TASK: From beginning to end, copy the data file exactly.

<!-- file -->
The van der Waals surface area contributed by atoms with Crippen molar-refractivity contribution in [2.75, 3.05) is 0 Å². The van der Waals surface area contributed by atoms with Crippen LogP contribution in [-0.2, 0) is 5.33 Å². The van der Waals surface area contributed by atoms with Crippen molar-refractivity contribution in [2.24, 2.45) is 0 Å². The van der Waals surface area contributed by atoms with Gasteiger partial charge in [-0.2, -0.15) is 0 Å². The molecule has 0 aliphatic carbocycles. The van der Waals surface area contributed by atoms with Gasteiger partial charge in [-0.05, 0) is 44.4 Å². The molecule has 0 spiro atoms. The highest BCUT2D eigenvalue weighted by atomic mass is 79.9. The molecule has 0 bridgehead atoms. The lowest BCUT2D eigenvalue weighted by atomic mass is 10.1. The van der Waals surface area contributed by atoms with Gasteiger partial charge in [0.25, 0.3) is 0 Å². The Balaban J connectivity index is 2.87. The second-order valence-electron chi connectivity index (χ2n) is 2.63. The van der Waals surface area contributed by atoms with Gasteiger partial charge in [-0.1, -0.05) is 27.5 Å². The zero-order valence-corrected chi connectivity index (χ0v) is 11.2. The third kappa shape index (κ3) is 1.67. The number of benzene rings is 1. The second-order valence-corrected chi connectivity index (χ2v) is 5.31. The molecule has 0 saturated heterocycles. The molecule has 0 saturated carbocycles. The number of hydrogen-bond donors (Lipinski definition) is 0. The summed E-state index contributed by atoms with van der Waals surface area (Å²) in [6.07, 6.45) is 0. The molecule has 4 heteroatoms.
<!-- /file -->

The van der Waals surface area contributed by atoms with Crippen molar-refractivity contribution in [2.75, 3.05) is 0 Å². The van der Waals surface area contributed by atoms with Crippen LogP contribution in [-0.2, 0) is 5.33 Å². The van der Waals surface area contributed by atoms with Crippen molar-refractivity contribution in [2.24, 2.45) is 0 Å². The van der Waals surface area contributed by atoms with Gasteiger partial charge in [-0.2, -0.15) is 0 Å². The molecule has 0 aliphatic carbocycles. The van der Waals surface area contributed by atoms with Gasteiger partial charge in [-0.05, 0) is 44.4 Å². The molecule has 0 spiro atoms. The highest BCUT2D eigenvalue weighted by atomic mass is 79.9. The molecule has 0 bridgehead atoms. The lowest BCUT2D eigenvalue weighted by atomic mass is 10.1. The van der Waals surface area contributed by atoms with Gasteiger partial charge in [0.25, 0.3) is 0 Å². The Balaban J connectivity index is 2.87. The second-order valence-electron chi connectivity index (χ2n) is 2.63. The van der Waals surface area contributed by atoms with Gasteiger partial charge in [-0.1, -0.05) is 27.5 Å². The zero-order valence-corrected chi connectivity index (χ0v) is 11.2. The third kappa shape index (κ3) is 1.67. The number of benzene rings is 1. The second-order valence-corrected chi connectivity index (χ2v) is 5.31. The molecule has 0 saturated heterocycles. The molecule has 0 saturated carbocycles. The number of hydrogen-bond donors (Lipinski definition) is 0. The summed E-state index contributed by atoms with van der Waals surface area (Å²) in [6.07, 6.45) is 0. The molecule has 4 heteroatoms.